The problem: Just because it’s easy, it doesn’t mean it’s as useful as it appears.
It’s lazy for the consumer. If you can’t take the time to learn about your options, about quality, about side effects, then it seems like buying the cheapest is the way to go–they’re all the same anyway, we think.
And it’s easy for the producer. Nothing is easier to improve than price. It takes no nuance, no long-term thinking, no concern about externalities. Just become more brutal with your suppliers and customers, and cut every corner you can. And then blame the system.
The merchandisers and buyers at Wal-Mart were lazy. They didn’t have to spend much time figuring out if something was better, they were merely focused on price, regardless of what it cost their community in the long run.
We’re part of that system, and if we’re not happy with the way we’re treated, we ought to think about the system we’ve permitted to drive those changes.
What would happen if we insisted on ‘sort by delight’ instead?
What if the airline search engines returned results sorted by a (certainly difficult) score that combined travel time, aircraft quality, reliability, customer service, price and a few other factors? How would that change the experience of flying?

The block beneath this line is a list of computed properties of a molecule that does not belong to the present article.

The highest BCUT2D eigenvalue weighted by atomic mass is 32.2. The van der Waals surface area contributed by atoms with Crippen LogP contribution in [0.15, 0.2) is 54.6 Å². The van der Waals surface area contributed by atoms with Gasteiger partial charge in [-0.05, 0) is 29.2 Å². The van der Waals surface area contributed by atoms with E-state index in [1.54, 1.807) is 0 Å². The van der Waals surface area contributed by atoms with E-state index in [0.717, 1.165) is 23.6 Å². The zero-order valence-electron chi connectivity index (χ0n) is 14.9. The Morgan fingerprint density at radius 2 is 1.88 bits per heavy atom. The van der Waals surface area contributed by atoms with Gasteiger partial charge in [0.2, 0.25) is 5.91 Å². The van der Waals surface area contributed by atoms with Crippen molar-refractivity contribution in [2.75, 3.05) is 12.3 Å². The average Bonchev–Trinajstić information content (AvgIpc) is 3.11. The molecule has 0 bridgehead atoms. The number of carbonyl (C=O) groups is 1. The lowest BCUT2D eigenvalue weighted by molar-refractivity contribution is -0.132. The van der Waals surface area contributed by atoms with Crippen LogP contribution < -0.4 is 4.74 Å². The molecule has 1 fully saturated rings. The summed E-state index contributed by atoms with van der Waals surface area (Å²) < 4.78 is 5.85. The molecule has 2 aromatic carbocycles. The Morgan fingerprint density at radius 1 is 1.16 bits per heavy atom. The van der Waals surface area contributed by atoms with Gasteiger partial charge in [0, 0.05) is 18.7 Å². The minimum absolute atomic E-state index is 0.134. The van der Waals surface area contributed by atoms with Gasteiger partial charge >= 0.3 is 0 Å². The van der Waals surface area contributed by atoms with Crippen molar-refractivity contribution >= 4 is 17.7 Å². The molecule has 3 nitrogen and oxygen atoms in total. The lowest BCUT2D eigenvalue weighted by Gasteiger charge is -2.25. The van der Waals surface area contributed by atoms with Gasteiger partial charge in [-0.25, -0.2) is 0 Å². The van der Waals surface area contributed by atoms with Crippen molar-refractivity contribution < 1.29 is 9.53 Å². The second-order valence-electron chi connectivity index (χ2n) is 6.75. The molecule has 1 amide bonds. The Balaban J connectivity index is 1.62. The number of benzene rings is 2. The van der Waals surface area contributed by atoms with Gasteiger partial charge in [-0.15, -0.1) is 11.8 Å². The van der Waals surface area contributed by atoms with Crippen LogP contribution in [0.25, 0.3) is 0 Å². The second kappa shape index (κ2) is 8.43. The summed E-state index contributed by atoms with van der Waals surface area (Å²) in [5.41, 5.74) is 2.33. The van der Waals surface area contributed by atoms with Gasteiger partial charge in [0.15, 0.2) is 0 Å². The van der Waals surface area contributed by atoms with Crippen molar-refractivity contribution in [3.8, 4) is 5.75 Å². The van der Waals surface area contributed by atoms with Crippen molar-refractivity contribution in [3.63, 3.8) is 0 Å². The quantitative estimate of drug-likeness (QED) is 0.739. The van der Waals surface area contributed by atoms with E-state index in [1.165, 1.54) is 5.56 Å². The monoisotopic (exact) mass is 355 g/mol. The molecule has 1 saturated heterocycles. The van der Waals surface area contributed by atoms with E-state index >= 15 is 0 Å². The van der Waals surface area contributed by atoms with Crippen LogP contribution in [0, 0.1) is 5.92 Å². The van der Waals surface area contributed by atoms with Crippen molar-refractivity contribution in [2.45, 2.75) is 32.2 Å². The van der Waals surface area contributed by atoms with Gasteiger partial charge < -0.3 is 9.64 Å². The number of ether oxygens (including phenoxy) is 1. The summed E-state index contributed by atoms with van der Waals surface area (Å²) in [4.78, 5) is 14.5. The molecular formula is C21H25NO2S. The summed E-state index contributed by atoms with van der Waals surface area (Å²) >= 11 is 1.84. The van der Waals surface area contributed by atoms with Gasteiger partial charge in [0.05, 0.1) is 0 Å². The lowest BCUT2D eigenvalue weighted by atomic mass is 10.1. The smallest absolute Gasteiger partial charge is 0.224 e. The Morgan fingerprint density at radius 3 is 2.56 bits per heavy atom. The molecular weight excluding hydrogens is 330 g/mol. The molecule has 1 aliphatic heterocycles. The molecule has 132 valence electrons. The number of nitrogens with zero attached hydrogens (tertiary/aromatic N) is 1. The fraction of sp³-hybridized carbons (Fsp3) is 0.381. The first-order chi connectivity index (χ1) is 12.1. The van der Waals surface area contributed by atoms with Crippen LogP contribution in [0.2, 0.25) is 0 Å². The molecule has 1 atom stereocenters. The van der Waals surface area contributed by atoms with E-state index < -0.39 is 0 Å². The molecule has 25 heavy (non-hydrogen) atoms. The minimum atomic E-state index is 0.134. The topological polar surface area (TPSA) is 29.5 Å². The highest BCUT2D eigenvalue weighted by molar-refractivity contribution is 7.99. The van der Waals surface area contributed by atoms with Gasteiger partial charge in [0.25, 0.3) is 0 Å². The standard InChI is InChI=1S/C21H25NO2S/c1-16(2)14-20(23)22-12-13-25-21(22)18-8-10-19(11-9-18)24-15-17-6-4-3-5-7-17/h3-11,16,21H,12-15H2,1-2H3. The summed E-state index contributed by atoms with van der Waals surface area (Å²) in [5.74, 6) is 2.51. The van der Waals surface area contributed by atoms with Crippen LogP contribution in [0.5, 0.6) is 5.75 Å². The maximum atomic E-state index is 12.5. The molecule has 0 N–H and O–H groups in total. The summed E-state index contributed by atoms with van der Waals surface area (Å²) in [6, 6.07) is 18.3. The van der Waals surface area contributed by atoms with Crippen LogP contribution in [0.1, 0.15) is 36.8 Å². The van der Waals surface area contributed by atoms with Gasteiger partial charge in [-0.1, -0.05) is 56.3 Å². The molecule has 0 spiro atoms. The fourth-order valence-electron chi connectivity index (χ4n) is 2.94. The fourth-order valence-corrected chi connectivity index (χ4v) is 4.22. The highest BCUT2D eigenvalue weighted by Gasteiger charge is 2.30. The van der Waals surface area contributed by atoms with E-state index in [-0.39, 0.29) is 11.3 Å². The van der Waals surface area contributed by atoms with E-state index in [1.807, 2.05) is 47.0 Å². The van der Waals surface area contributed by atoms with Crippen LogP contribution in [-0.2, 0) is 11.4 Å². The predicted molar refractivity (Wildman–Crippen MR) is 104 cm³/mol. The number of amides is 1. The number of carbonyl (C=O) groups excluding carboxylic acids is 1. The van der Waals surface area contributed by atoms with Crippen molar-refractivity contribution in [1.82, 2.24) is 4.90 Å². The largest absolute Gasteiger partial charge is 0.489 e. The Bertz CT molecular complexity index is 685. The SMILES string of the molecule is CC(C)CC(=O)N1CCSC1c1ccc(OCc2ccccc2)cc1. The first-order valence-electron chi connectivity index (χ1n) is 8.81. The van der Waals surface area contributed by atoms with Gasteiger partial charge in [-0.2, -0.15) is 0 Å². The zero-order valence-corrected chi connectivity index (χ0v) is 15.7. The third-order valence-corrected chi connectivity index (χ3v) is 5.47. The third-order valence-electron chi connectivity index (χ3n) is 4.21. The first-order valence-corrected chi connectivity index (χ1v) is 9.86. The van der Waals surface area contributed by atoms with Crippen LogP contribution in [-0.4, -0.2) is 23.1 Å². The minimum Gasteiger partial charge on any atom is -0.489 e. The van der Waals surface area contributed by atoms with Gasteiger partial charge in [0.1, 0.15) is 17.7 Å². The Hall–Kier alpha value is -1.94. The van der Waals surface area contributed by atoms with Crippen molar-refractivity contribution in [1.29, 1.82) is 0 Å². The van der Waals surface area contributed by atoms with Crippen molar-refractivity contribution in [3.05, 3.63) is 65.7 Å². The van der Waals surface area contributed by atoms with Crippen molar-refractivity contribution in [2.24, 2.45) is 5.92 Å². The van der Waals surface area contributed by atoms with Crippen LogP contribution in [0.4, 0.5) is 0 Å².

This extends far beyond air travel. We understand that it makes no sense to hire someone merely because they charge the cheapest wage. That we shouldn’t pick a book or a movie or a restaurant simply because it costs the least.
There are differences, and sometimes, those differences are worth what they cost.
‘Worth it’ is a fine goal.
What if, before we rushed to sort at all, we decided what was worth sorting for?
Low price is the last refuge of the marketer who doesn’t care enough to build something worth paying for.
In your experience, how often is the cheapest choice the best choice?
How do barristers and solicitors enable prospective clients to, “sort by delight”?
Rather than the SRA defaulting to the know-nothing “sort by price” model, maybe solicitors and barristers should be take better care in the way we market ourselves.